India’s tourism industry is a significant economic multiplier and is getting more crucial as the nation aims for rapid economic growth and the creation of employment opportunities. Data show that domestic tourism has recovered to pre-pandemic levels, even exceeding it in some cases. This is evident in a record 1.84 crore domestic tourists visiting Jammu and Kashmir in 2022. Similarly, foreign tourist arrivals are expected to reach pre-pandemic levels.
However, there are many challenges associated with this sector:
- 1. Infrastructure: Tourists in India still face many infrastructure related problems like inadequate roads, water, sewer, hotels and telecommunications etc.
- 2. Safety and security: Safety and security of tourists, especially of the foreign tourists, is a major hurdle to tourism development. Attacks on foreign nationals raise questions about India’s ability to welcome tourists from far away countries. Increasing the rate of Sexual Abuse of women, Theft, and Credit Card Fraud. Moreover, Identity Theft, Food Poisoning, and Terrorism. Also, Public Violence is affecting Indian Tourism to a high intent.
- 3. Seasonality: Seasonality in tourism, with the busy season being limited to six months from October to March and heavy rush in November and December.
- 4. Lack of Skilled Manpower: There is a dearth of skilled manpower especially multi-lingual tour guides or hotel staff.
- 5. Pollution and Climate Change: Our major tourist sites (heritage sites) are also affected by pollution.
- 6. Unsustainable Tourism: In India, especially in the Himalayan regions, where resources are already scarce, unsustainable tourism often puts pressure on natural resources through the overconsumption of natural resources. The disasters in Uttarakhand’s Joshimath region stand as a strong example.
- 1. The Ministry of Tourism has released declaration of “Visit India Year 2023” which aims to promote various tourism products and destinations to increase India’s share in the global tourism market.
- 2. Dharamshala Declaration:
- – The Declaration affirms commitment towards developing “sustainable and responsible tourism” and positions India as a “global leader in the tourism sector by 2047”.
- -It announces to bring in necessary interventions including visa reforms, ease of travel, travel-friendly immigration facilities at airports and openness to international travel.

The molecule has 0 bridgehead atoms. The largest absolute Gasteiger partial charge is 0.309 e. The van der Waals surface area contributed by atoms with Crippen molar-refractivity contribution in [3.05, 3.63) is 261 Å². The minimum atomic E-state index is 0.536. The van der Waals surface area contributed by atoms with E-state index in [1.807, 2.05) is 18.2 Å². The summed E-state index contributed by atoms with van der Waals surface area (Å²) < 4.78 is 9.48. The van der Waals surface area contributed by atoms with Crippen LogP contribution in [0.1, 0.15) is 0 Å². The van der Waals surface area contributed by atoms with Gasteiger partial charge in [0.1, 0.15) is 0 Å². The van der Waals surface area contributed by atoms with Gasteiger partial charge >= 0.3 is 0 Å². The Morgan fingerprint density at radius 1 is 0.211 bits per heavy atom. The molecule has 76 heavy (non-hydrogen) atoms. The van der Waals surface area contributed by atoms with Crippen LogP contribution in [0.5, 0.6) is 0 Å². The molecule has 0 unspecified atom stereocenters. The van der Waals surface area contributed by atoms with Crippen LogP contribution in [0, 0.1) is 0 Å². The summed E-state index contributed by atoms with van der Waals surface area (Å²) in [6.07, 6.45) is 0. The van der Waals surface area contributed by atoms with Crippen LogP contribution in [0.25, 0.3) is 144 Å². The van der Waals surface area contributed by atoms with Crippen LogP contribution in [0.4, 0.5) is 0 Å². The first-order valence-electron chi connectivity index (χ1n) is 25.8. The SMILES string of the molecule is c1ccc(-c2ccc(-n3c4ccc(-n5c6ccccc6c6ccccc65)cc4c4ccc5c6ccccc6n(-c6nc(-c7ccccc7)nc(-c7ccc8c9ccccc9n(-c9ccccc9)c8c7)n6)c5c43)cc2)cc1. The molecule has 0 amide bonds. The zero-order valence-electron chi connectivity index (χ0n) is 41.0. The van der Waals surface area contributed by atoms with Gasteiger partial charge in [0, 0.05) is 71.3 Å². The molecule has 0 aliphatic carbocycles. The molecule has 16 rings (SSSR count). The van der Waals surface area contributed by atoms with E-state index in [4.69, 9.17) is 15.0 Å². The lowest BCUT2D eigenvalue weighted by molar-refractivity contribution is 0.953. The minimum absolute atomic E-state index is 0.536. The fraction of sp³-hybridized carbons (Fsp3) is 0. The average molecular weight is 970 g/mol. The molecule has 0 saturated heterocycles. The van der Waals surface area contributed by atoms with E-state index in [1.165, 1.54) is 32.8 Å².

- -Short Term Goals: The Indian tourism industry will strive to recover to pre-pandemic levels by mid-2024.
- -Medium Term Goals: By 2030, the Indian economy is expected to grow at 7-9% and tourism-related goals are USD 250 billion GDP contribution; 137 million jobs, 56 million foreign tourist arrivals and USD 56 billion in foreign exchange earnings.
- -Long Term Goal: Ensuring the positioning of India as one of the leaders in the world in the tourism sector and revenue goal of $1 trillion by 2047.
- 3. In partnership with the Ministry of Education, the Tourism Ministry has begun establishing ‘Yuva Tourism’ clubs to nurture young ambassadors of Indian tourism on the lines of NSS and NCC.
- 4. The Ministry of Ports, Shipping and Waterways is aiming to make India an attractive cruise tourism destination using state-of-the-art infrastructure as India’s middle class is now prioritising some of their discretionary spending on new experiences such as cruises.
- 5. In partnership with the Ministry of External Affairs, tourism officers have been placed in 20 Indian missions in countries that contribute to some of the highest foreign tourist arrivals in India. Their role includes facilitating and providing inputs for country-specific sensibilities and having them reflected in tourism products.
- 6. Similarly, with the Ministry of Roadways and the Petroleum Ministry, steps are being taken to ensure that highways and fuel stations have clean sanitation infrastructure. The Ministry of Tourism is also funding several commercial flight routes in partnership with the Ministry of Civil Aviation, making them viable.
- 7. Swadesh Darshan Scheme: Under it, the Ministry of Tourism provides Central Financial Assistance (CFA) to State Governments/Union Territory Administrations for infrastructure development of 13 identified theme based circuits.
- 8. National Mission on Pilgrimage Rejuvenation and Spiritual, Heritage Augmentation Drive: PRASAD Scheme was launched by the Ministry of Tourism in the year 2014-15 with the objective of holistic development of identified pilgrimage destinations.
- 9. Iconic Tourist Sites: Buddhist Sites at Bodhgaya, Ajanta & Ellora have been identified to be developed as Iconic Tourist Sites (aimed at enhancing India’s soft power).
- 10. Buddhist Conclave: Buddhist Conclave is organised every alternate year with the objective of promoting India as a Buddhist Destination and major markets around the globe.
- 11. Dekho Apna Desh’ Initiative: It was launched by the Ministry of Tourism in 2020 to encourage the citizens to travel widely within the country thus enabling the development of Domestic Tourism tourist facilities and infrastructure.
India has always been a popular destination for travellers exploring spiritual enlightenment and self-discovery.
The goal of Visit India 23 would be attracting tourists from all over the globe to experience firsthand the warm hospitality and cultural and natural attractions of India.
The year 2023 brings G 20 Presidency to India which will be held in 200 meetings over 50 locations. Every delegate or visitor who is in India to attend the G-20 summit will return as a brand ambassador and spread the word on India’s rich cultural, spiritual and natural heritage. Hence, 2023 stands as a potentially strong year to revive and restructure tourism in the country for maximum gains.